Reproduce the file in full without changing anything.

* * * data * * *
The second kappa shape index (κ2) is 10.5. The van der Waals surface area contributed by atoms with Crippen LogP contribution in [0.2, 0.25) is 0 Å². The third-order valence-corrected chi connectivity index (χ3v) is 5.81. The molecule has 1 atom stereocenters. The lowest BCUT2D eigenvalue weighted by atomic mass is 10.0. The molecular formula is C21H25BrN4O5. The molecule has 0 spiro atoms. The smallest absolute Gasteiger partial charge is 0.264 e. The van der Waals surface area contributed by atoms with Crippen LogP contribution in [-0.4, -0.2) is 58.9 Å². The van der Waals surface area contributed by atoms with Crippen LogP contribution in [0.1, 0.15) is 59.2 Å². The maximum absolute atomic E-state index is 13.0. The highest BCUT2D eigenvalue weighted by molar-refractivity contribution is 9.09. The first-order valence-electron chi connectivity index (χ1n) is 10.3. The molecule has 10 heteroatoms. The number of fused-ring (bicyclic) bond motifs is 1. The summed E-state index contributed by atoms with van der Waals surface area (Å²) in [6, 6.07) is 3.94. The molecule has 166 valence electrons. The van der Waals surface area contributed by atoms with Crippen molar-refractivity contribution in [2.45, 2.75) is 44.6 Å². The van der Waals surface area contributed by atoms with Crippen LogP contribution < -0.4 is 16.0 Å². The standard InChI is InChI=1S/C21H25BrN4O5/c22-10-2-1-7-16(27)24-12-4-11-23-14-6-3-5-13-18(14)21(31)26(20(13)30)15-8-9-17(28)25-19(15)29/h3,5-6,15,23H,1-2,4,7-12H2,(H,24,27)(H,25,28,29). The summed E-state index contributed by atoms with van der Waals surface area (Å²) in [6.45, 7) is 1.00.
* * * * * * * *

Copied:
The second kappa shape index (κ2) is 10.5. The van der Waals surface area contributed by atoms with Crippen LogP contribution in [0.2, 0.25) is 0 Å². The third-order valence-corrected chi connectivity index (χ3v) is 5.81. The molecule has 1 atom stereocenters. The lowest BCUT2D eigenvalue weighted by atomic mass is 10.0. The molecular formula is C21H25BrN4O5. The molecule has 0 spiro atoms. The smallest absolute Gasteiger partial charge is 0.264 e. The van der Waals surface area contributed by atoms with Crippen LogP contribution in [-0.4, -0.2) is 58.9 Å². The van der Waals surface area contributed by atoms with Crippen LogP contribution in [0.1, 0.15) is 59.2 Å². The maximum absolute atomic E-state index is 13.0. The highest BCUT2D eigenvalue weighted by molar-refractivity contribution is 9.09. The first-order valence-electron chi connectivity index (χ1n) is 10.3. The molecule has 10 heteroatoms. The number of fused-ring (bicyclic) bond motifs is 1. The summed E-state index contributed by atoms with van der Waals surface area (Å²) in [6, 6.07) is 3.94. The molecule has 166 valence electrons. The van der Waals surface area contributed by atoms with Crippen molar-refractivity contribution in [2.45, 2.75) is 44.6 Å². The van der Waals surface area contributed by atoms with Crippen LogP contribution < -0.4 is 16.0 Å². The standard InChI is InChI=1S/C21H25BrN4O5/c22-10-2-1-7-16(27)24-12-4-11-23-14-6-3-5-13-18(14)21(31)26(20(13)30)15-8-9-17(28)25-19(15)29/h3,5-6,15,23H,1-2,4,7-12H2,(H,24,27)(H,25,28,29). The summed E-state index contributed by atoms with van der Waals surface area (Å²) in [6.45, 7) is 1.00.